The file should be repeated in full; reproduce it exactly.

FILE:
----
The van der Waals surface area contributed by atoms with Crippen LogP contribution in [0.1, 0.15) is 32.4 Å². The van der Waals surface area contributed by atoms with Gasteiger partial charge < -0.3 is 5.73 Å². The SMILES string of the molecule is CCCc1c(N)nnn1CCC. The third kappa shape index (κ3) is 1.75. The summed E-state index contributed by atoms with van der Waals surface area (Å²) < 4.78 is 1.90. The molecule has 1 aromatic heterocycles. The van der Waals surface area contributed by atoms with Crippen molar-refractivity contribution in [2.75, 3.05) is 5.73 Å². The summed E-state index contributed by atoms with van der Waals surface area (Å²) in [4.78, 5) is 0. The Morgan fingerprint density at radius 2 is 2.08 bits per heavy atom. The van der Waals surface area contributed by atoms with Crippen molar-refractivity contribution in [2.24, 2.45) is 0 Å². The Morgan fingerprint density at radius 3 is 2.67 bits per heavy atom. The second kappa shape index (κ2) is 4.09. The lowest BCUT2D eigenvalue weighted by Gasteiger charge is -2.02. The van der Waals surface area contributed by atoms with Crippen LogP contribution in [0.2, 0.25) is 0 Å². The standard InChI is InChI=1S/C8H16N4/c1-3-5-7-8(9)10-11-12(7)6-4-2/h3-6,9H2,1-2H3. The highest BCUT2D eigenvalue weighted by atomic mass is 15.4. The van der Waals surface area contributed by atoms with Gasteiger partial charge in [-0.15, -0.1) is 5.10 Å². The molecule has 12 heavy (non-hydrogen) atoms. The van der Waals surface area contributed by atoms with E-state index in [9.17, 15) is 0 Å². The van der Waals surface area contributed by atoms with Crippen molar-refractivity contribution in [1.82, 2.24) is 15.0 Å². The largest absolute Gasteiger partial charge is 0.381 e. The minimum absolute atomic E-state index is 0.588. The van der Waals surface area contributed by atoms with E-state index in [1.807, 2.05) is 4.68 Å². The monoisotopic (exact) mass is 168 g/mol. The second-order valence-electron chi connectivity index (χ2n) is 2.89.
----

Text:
The van der Waals surface area contributed by atoms with Crippen LogP contribution in [0.1, 0.15) is 32.4 Å². The van der Waals surface area contributed by atoms with Gasteiger partial charge < -0.3 is 5.73 Å². The SMILES string of the molecule is CCCc1c(N)nnn1CCC. The third kappa shape index (κ3) is 1.75. The summed E-state index contributed by atoms with van der Waals surface area (Å²) < 4.78 is 1.90. The molecule has 1 aromatic heterocycles. The van der Waals surface area contributed by atoms with Crippen molar-refractivity contribution in [2.75, 3.05) is 5.73 Å². The summed E-state index contributed by atoms with van der Waals surface area (Å²) in [4.78, 5) is 0. The Morgan fingerprint density at radius 2 is 2.08 bits per heavy atom. The van der Waals surface area contributed by atoms with Crippen molar-refractivity contribution in [2.24, 2.45) is 0 Å². The Morgan fingerprint density at radius 3 is 2.67 bits per heavy atom. The second kappa shape index (κ2) is 4.09. The lowest BCUT2D eigenvalue weighted by Gasteiger charge is -2.02. The van der Waals surface area contributed by atoms with Crippen LogP contribution in [0.2, 0.25) is 0 Å². The standard InChI is InChI=1S/C8H16N4/c1-3-5-7-8(9)10-11-12(7)6-4-2/h3-6,9H2,1-2H3. The highest BCUT2D eigenvalue weighted by atomic mass is 15.4. The van der Waals surface area contributed by atoms with Gasteiger partial charge in [-0.15, -0.1) is 5.10 Å². The molecule has 12 heavy (non-hydrogen) atoms. The van der Waals surface area contributed by atoms with E-state index in [9.17, 15) is 0 Å². The van der Waals surface area contributed by atoms with Crippen molar-refractivity contribution in [1.82, 2.24) is 15.0 Å². The largest absolute Gasteiger partial charge is 0.381 e. The minimum absolute atomic E-state index is 0.588. The van der Waals surface area contributed by atoms with E-state index in [1.807, 2.05) is 4.68 Å². The monoisotopic (exact) mass is 168 g/mol. The second-order valence-electron chi connectivity index (χ2n) is 2.89.